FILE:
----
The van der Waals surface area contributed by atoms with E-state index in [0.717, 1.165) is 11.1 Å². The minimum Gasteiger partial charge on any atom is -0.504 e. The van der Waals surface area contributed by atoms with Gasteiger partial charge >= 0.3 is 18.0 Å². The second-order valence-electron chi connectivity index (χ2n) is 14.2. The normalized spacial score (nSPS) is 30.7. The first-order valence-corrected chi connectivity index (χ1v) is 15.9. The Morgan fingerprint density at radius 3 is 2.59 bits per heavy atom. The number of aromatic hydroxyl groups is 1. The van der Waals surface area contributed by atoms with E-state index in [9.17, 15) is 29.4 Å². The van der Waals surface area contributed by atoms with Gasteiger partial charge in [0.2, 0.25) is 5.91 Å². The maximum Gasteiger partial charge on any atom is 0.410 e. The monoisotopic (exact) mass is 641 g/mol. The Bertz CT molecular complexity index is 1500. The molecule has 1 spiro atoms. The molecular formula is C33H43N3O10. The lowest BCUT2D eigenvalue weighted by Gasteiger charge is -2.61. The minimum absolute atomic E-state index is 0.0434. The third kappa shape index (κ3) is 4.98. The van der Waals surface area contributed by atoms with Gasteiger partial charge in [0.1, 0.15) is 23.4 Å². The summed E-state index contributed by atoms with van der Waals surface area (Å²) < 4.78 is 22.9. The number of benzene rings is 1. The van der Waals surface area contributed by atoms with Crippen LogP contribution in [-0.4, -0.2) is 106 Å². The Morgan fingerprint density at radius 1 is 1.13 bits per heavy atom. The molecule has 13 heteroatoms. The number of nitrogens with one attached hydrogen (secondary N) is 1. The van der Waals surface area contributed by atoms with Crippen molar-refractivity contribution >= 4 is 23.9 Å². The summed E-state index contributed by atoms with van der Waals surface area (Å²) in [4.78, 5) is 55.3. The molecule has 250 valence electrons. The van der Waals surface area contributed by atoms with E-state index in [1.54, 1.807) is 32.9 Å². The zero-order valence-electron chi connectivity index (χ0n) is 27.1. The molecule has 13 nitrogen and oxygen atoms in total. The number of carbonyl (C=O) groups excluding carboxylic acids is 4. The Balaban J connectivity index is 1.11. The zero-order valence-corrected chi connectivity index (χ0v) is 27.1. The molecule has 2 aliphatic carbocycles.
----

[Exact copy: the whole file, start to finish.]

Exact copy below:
The van der Waals surface area contributed by atoms with E-state index in [0.717, 1.165) is 11.1 Å². The minimum Gasteiger partial charge on any atom is -0.504 e. The van der Waals surface area contributed by atoms with Gasteiger partial charge >= 0.3 is 18.0 Å². The second-order valence-electron chi connectivity index (χ2n) is 14.2. The normalized spacial score (nSPS) is 30.7. The first-order valence-corrected chi connectivity index (χ1v) is 15.9. The Morgan fingerprint density at radius 3 is 2.59 bits per heavy atom. The number of aromatic hydroxyl groups is 1. The van der Waals surface area contributed by atoms with E-state index in [9.17, 15) is 29.4 Å². The van der Waals surface area contributed by atoms with Gasteiger partial charge in [0.2, 0.25) is 5.91 Å². The maximum Gasteiger partial charge on any atom is 0.410 e. The monoisotopic (exact) mass is 641 g/mol. The Bertz CT molecular complexity index is 1500. The molecule has 1 spiro atoms. The molecular formula is C33H43N3O10. The lowest BCUT2D eigenvalue weighted by Gasteiger charge is -2.61. The minimum absolute atomic E-state index is 0.0434. The third kappa shape index (κ3) is 4.98. The van der Waals surface area contributed by atoms with Gasteiger partial charge in [0.1, 0.15) is 23.4 Å². The summed E-state index contributed by atoms with van der Waals surface area (Å²) < 4.78 is 22.9. The number of benzene rings is 1. The van der Waals surface area contributed by atoms with Crippen LogP contribution in [-0.4, -0.2) is 106 Å². The Morgan fingerprint density at radius 1 is 1.13 bits per heavy atom. The molecule has 13 heteroatoms. The number of nitrogens with one attached hydrogen (secondary N) is 1. The van der Waals surface area contributed by atoms with Crippen molar-refractivity contribution >= 4 is 23.9 Å². The summed E-state index contributed by atoms with van der Waals surface area (Å²) in [4.78, 5) is 55.3. The molecule has 250 valence electrons. The van der Waals surface area contributed by atoms with E-state index in [1.54, 1.807) is 32.9 Å². The zero-order valence-electron chi connectivity index (χ0n) is 27.1. The molecule has 13 nitrogen and oxygen atoms in total. The number of carbonyl (C=O) groups excluding carboxylic acids is 4. The Balaban J connectivity index is 1.11. The zero-order valence-corrected chi connectivity index (χ0v) is 27.1. The molecule has 2 aliphatic carbocycles.